Of course, fatal violence represents only a small fraction of the physical and sexual violence perpetrated across the world. Available national surveys have reported lifetime prevalence rates of 10% to 34.4% for physical assault and 15.3% to 25% for sexual assault (Krug et al., 2002). However, reliable estimates of non-fatal violence and related injuries are more difficult to obtain due to the necessary reliance on self-report surveys for these data. It is likely that these methods underestimate the full scope of the problem, especially under cultural conditions that discourage disclosure. As an extreme example of such conditions, data from Alexandria, Egypt indicate that 47% of female homicide victims were killed by a family member after being raped by someone else (Mercy, Abdel Megid, Salem, & Lofti, 1993). More subtle pressures to maintain silence about victimization affect men, women, and children exposed to violence around the world.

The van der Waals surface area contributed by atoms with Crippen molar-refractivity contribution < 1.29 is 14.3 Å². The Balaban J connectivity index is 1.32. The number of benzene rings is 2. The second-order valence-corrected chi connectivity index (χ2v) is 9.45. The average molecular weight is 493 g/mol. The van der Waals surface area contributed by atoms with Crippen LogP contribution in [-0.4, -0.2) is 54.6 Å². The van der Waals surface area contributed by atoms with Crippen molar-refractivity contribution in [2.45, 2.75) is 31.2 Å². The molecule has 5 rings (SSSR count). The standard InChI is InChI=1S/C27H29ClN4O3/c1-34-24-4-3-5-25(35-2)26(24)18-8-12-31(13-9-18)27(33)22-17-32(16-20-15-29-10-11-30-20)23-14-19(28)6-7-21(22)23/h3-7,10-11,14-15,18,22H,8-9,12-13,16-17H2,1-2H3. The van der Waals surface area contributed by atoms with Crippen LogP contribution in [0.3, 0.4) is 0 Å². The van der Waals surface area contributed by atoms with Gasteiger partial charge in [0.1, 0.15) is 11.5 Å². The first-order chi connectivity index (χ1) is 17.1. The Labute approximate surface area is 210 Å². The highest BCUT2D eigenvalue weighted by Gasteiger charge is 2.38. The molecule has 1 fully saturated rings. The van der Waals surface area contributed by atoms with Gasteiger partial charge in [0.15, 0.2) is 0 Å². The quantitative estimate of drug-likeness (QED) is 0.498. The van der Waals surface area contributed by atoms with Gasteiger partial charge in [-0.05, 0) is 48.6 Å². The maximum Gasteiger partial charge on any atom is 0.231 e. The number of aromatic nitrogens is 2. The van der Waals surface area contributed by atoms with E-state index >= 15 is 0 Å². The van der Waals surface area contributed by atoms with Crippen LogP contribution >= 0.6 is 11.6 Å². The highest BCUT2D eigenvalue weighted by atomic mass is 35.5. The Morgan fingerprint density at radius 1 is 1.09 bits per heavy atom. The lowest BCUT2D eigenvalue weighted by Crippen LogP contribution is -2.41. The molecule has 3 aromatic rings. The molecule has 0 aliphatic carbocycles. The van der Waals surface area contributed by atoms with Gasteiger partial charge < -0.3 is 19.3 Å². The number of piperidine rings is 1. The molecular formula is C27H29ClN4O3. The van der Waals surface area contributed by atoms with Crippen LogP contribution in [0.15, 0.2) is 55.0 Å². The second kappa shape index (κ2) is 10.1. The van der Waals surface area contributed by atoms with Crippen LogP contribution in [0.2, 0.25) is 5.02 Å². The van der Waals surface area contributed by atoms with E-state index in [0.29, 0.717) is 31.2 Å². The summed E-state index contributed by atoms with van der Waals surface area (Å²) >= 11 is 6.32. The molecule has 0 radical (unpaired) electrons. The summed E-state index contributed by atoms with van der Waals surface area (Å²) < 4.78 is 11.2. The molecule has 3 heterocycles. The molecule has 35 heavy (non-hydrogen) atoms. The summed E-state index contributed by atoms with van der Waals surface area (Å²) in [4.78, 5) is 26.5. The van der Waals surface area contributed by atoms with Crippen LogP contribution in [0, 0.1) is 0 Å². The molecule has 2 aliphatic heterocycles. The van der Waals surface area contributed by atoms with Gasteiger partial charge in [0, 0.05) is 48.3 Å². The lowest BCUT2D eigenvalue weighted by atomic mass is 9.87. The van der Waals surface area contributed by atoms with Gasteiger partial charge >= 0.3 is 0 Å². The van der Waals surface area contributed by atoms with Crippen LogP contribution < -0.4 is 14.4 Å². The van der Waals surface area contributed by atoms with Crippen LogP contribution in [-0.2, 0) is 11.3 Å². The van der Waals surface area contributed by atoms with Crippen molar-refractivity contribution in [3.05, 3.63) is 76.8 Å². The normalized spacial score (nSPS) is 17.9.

Despite difficulties in estimating the extent of non-fatal violence, attention to the full spectrum of violent behavior and intentional injury is necessary in any conceptualization of violent death prevention. In many instances, violent behaviors that are not intended to kill, such as fighting, deliberate self-injury, or shaking an infant, can result in severe and lethal injuries (Dahlberg & Krug, 2002). Further, victims of homicide or suicide attempts may ultimately survive if prompt and effective treatment for injuries is available. Indeed, recent research suggests that advancements in emergency medicine account, in large part, for the stability of US homicide rates between 1931 and 1999, despite a 700% increase in rates of aggravated assault (Harris, Thomas, Fisher, & Hirsh, 2002). These authors reported that, between 1960 and 1999, mortality rates among assault victims were reduced by nearly 70% in the US, with only 1.67% of aggravated assaults in 1999 ending in death. Interventions that prevent the lethality of violence may significantly reduce the number of violent deaths in a community. However, interventions aimed only at preventing violent deaths or reducing mortality among victims will ultimately be ineffective at creating societies free from violent victimization. For this reason, a core focus and contribution of the public health approach to violent death prevention is an emphasis on primary prevention—that is, preventing violent behavior before it occurs. If effective primary prevention strategies for reducing interpersonal, self-directed, and collective violence can be identified and implemented in combination with complementary secondary and tertiary prevention efforts that aim to reduce the short- and long-term effects of fatal and non-fatal violence, the movement towards a nonkilling society could be importantly advanced.